In 2015, one of the greatest opportunities within consumer behaviour is for brands to grow by building innovations that allow consumers to seize control by letting it go.
At a recent event — Smart Lives: Our relationship with energy and technology — Ian Rose, professional services director from PassivSystems demonstrated some technology that does exactly that; a smart energy system that buys energy when it’s cheap and stores it, so consumers can keep the heating on at peak times.
All people need to do is install a heat pump, and the system ‘runs itself’, saving them up to 38% on bills. It’s ingenious, but what’s missing, Rose conceded, is consumer acceptance. He didn’t see this coming — surely everyone wants to save money!? — but since trialling the idea with 120 people over the past year, the innovation has faced resistance. Some concluded that if consumers really understood how these things worked and how much they could save, they’d love them.
But it’s not that simple. Saving money is great, but not if it means making a change. People are designed to get used to things, so changing behaviours comes with a significant cognitive cost. You have to engage your brain, and this must be balanced by a monetary reward. Consumers will never comprehend how such systems work — or ever need to — no matter how much education is available.
Rose gave the example of how people use thermostats as an on-off switch rather than for temperature control. This is exactly how people want utilities to work; without having to think about them. Claire Maugham, director of policy and communications from Smart Energy GB — the organisation responsible for rolling out smart energy meters across the UK — added to this picture. In her research — UCL report into consumers and time of use tariffs — she explores which energy tariffs are more appealing; those that offer more control? Or less control?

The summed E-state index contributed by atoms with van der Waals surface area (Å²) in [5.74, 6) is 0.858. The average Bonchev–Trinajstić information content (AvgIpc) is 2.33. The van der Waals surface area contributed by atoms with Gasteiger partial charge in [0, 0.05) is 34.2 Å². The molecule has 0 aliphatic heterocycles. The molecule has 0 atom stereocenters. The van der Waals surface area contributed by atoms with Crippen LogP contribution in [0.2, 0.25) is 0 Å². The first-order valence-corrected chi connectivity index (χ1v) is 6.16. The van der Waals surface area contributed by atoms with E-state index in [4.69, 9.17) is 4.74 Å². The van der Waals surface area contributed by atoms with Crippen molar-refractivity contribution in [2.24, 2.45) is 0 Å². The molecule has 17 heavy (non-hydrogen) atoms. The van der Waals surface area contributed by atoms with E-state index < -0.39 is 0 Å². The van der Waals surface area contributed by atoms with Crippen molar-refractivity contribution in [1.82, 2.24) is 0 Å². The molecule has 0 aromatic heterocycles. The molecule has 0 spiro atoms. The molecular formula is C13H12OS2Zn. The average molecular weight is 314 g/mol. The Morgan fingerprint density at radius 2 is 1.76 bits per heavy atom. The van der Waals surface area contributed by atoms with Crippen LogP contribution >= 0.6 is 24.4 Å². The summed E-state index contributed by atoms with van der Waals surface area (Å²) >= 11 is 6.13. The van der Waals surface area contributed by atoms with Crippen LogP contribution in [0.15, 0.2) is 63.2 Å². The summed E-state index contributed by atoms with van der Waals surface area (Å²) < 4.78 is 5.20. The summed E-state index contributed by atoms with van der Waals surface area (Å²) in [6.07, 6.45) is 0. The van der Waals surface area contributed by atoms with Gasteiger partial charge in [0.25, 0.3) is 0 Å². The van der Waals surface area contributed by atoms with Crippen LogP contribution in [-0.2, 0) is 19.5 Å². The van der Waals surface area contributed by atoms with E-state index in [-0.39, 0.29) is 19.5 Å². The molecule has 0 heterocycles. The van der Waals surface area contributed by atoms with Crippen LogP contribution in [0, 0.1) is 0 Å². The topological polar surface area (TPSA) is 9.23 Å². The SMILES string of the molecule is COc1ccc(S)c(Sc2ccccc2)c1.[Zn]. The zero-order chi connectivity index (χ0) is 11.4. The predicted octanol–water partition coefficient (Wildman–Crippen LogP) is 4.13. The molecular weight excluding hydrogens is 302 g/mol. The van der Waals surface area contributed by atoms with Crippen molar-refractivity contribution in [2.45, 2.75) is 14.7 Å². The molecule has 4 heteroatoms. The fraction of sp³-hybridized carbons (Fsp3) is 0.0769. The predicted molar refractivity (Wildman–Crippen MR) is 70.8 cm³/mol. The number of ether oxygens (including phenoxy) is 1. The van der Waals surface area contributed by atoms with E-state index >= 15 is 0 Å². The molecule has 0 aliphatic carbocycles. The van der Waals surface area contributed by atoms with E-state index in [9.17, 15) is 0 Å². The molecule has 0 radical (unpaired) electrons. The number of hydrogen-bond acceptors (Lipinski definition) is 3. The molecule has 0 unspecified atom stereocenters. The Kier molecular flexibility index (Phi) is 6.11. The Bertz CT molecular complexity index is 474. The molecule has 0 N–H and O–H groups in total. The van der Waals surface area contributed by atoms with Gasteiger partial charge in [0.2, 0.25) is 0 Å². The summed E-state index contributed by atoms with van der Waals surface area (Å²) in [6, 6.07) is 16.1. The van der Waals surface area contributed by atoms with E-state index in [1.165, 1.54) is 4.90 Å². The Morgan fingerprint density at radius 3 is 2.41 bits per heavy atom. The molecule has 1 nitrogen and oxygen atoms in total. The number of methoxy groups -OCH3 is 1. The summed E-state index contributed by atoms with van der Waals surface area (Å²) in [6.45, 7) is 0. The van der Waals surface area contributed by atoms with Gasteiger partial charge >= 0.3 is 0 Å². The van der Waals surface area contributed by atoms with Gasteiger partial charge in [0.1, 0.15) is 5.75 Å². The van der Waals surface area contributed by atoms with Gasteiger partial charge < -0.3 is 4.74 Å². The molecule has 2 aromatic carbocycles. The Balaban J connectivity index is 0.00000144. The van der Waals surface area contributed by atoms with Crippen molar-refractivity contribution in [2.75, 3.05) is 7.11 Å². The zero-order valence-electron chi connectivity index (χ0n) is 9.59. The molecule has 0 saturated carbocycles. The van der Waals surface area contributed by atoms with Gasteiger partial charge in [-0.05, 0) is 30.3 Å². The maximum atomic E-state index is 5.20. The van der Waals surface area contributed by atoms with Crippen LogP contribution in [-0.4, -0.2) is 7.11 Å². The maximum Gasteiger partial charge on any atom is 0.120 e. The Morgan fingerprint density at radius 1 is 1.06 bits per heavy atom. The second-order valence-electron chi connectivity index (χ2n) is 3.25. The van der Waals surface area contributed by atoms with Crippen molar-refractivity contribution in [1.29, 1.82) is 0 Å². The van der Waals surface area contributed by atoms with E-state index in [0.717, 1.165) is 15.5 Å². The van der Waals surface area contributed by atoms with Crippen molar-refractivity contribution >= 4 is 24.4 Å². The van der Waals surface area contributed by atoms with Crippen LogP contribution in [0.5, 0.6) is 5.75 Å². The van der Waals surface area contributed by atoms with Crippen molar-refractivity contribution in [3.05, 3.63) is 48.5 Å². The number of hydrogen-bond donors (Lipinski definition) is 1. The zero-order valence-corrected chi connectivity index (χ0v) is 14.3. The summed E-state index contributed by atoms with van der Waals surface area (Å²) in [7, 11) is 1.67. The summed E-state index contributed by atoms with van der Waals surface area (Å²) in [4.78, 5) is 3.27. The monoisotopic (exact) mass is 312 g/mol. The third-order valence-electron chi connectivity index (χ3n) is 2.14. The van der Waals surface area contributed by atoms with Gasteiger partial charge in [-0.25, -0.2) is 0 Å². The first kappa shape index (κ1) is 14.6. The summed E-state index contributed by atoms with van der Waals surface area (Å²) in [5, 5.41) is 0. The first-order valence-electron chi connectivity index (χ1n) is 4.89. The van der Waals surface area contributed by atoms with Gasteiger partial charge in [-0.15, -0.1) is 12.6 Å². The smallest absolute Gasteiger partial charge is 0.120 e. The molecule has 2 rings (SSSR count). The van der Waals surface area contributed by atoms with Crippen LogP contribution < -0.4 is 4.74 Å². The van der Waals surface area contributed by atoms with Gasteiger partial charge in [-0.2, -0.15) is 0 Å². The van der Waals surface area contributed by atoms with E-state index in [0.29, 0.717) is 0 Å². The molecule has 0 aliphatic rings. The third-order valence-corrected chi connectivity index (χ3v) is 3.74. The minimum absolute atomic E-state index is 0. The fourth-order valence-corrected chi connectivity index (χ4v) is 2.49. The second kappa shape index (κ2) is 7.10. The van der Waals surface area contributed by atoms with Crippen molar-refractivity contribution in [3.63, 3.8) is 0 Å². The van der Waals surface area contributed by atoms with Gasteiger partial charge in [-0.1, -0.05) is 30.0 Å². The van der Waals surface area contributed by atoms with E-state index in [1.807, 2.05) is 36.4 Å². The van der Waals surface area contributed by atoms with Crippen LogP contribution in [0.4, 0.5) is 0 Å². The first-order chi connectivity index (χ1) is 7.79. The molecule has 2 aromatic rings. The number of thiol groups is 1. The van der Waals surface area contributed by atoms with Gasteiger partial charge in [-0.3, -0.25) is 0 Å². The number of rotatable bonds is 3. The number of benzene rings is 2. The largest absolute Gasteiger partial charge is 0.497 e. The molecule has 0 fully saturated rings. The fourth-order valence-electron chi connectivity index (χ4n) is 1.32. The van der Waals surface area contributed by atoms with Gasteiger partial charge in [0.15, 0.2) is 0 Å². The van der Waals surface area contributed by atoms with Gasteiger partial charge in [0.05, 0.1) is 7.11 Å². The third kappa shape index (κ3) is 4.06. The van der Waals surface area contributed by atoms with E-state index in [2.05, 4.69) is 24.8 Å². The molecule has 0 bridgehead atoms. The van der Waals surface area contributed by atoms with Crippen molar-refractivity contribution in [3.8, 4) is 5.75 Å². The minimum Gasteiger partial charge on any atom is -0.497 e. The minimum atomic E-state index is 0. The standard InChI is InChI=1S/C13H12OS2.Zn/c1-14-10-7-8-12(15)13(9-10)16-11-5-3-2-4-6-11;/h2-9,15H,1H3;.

A tariff called ‘direct load control’ was the most popular — tariffs where your heating is operated remotely by an energy company. This immediately felt counter-intuitive. Scan any newspaper and you’ll see research showing overwhelming distrust towards energy companies — five in six consumers don’t feel they act in people’s best interests. Yet they’re happy with energy companies deciding when to switch on and off their heating with almost blind faith.
Why? As researchers of human behaviour, we call this ‘living on autopilot’ — and it’s set to become an increasingly powerful opportunity for those ready to seize it. The promise is to free consumers to get on with their life by offering a service that proactively manages their day-to-day duties and obligations; the old ‘set it and forget it’ model.
This is about relinquishing control, letting a ‘trusted’ third party do the hard work. The suspicious reader might see this as mindless consumption at a time when consumer choices feel more important than ever, but what’s often overlooked in these systems is the override feature — customers can ‘take the wheel’ whenever they want. Yet it presents a strange paradox for smart energy; to engage people with a promise of disengagement.
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Written by Sam Shaw, head of insight at Canvas8